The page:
Franklin is especially drawn to the ideas of Dr. Robert Nideffer, a sports psychologist whose interactions with world-class athletes led him to discover four traits they have in common: focus, confidence, commitment, and adaptability. Franklin will be delivering a new training that looks at the ways in which these traits resonate with leadership. The first training of the series, “Leading Under Pressure: Adaptive Strategies for Enhancing Leader Effectiveness,” is being offered to Center leaders in December; the series will be launching with DSS in January 2016.

Franklin has vast experience with the material and has been a leader herself in various capacities. Before joining the Center staff, she served in the United States Air Force (now retired), worked for the Army coaching recruiting leaders to improve performance, and helped develop training curricula and materials for various organizations.

The first “Leading Under Pressure” training addresses the importance of being mentally tough and adaptive as leaders. Before this training, participants take the TAIS inventory (Theory of Attentional and Interpersonal Style), which helps them understand their personal strengths and vulnerabilities as leaders.

Future trainings will address topics ranging from strategic communication and coaching to decision making and organizational change. Franklin is excited to be on board at the Center and looks forward to developing and delivering these trainings in the coming weeks and months.

Janel Marvita 0228Center staff members continue to sharpen their skills and enhance the Center’s capacity for excellence. Leadership Project Manager Marvita Franklin has earned a distinguished Project Management Professional (PMP) certification and is using her skills to improve the Center’s management tools and processes. Quality Assurance (QA) Program Manager Janel Mitnaul has completed two case review trainings and helped conduct Colorado’s Child and Family Services Review (CFSR). QA reviewers Natrisha Starr, Traci Gilden, LaTonya Patterson, and Kellena Nelson completed case review trainings in early January.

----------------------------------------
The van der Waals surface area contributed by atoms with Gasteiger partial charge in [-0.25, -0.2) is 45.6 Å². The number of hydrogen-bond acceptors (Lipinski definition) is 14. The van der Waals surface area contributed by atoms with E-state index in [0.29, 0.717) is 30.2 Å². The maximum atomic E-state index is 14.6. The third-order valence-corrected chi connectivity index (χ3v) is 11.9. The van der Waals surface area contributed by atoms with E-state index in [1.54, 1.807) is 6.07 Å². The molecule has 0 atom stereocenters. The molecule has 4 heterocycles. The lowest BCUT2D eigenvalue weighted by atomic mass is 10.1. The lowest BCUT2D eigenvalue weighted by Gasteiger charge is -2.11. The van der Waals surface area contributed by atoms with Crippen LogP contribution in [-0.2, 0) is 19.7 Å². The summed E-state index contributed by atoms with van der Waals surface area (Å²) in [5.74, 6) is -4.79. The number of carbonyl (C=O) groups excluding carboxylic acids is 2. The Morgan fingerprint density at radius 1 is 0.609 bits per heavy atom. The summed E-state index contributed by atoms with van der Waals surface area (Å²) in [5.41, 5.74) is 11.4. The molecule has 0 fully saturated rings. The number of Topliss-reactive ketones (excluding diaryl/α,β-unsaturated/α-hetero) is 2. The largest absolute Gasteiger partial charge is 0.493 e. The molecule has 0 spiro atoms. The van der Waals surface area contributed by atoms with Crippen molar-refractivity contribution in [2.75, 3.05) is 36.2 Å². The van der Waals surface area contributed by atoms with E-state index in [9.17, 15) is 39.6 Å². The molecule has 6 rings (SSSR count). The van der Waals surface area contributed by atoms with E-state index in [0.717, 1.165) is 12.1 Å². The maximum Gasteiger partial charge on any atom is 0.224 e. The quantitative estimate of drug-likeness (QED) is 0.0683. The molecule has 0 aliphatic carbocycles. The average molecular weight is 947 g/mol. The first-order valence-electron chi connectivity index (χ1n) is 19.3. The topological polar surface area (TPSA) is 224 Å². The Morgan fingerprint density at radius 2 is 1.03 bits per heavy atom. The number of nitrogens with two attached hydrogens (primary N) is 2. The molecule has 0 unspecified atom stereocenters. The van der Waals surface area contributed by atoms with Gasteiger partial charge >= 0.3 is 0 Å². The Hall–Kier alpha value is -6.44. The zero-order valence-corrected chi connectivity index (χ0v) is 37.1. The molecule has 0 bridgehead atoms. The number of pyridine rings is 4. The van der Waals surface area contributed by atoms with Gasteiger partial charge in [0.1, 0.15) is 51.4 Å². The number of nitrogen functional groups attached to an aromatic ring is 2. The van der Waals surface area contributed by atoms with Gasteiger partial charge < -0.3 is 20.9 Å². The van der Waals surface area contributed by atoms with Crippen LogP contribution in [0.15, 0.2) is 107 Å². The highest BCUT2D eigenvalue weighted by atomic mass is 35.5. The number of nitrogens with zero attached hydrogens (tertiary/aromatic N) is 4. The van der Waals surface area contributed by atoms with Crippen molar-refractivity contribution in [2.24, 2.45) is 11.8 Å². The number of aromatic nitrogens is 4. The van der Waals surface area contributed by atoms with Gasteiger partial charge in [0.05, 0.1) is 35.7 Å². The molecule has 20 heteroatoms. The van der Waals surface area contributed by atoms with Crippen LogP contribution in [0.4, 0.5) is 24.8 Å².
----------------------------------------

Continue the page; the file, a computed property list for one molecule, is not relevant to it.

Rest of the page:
Marvita’s PMP certification is the “gold standard” of its kind. Her experience in this program has helped her on various Center projects, including the Placement Needs Assessment, a vast research project that involved multiple staff and many moving parts. Marvita has the professional skills needed to assist other organizations with the management of staff and projects as well. “By having the tools and the protocols available to us,” she says, “we have a starting point that allows us to be more responsive to our clients.”